Starbucks Customer Finds Hidden Camera in Store Bathroom

Updated | A woman using the restroom at a Starbucks in Atlanta claims she found a hidden camera taped in the stall.

The camera, which reportedly had dozens of videos on it, including some footage of people using the bathroom has since been confiscated, according to The Atlanta Journal-Constitution.

Related: Woman Reportedly Pours Coffee on Passengers, Assaults Air Marshal During Delta Flight

Upon finding the camera taped under the baby changing station, the 25-year-old woman removed it and let the manager on-duty know. Local public safety officers are now investigating the incident.

"We were quite concerned to learn this and are grateful to our customers and partners who took action to involve local authorities," a Starbucks spokesperson wrote in an email to The Atlanta Journal-Constitution. "We will continue to support them in any way we can."

A logo is seen on the glass storefront door of a Starbucks coffee shop on January 22, 2004 in San Francisco, California. Justin Sullivan/Getty Images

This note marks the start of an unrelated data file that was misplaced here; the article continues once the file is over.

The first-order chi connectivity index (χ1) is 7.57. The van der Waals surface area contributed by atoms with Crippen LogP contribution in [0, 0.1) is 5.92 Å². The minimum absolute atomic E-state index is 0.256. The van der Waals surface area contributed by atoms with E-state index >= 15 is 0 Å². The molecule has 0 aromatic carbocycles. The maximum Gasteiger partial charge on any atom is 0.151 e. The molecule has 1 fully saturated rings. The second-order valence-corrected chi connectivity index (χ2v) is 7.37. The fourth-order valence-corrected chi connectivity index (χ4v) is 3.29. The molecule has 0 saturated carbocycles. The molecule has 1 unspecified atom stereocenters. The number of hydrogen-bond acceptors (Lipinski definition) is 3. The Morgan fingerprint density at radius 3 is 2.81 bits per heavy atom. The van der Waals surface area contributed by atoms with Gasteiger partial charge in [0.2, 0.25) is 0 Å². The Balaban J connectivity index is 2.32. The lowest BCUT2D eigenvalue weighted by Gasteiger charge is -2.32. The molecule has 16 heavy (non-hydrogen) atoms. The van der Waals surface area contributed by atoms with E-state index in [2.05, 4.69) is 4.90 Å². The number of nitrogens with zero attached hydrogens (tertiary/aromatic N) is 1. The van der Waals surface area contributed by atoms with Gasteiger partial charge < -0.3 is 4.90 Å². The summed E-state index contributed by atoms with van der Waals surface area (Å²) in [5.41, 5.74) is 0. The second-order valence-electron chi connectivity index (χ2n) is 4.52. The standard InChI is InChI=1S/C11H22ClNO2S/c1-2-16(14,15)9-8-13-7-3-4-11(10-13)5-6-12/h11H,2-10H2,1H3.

When the woman turned the camera over to the manager, he said he'd notify the company's corporate office, but she insisted he call the police.

The investigation is ongoing and no suspects have been identified yet, Howard Miller, an Alpharetta police officer, told the Alpharetta-Milton Patch.

In order to protect yourself from becoming a victim to hidden cameras, Miller has reminded the public to always be aware of your surroundings.

"If you're in a restroom that's not yours, be sure you look around and check hidden areas that aren't very visible. Unfortunately, this seems to be happening more often than you would think," he told FOX 5.

Related: Starbucks Racial Bias Training: What Will Coffee Chain Teach Its Baristas?

The local incident comes just days after the coffee chain announced it's going to close 8,000 of its stores on May 29 to provide racial-bias training for employees.

"While this is not limited to Starbucks, we're committed to being a part of the solution," Kevin Johnson, Starbucks Chief Executive, said, Reuters reports.

The training was sparked by the arrest of two black men who were waiting in a Philadelphia Starbucks and hadn't ordered anything.

This story has been updated to include additional information from Officer Howard Miller.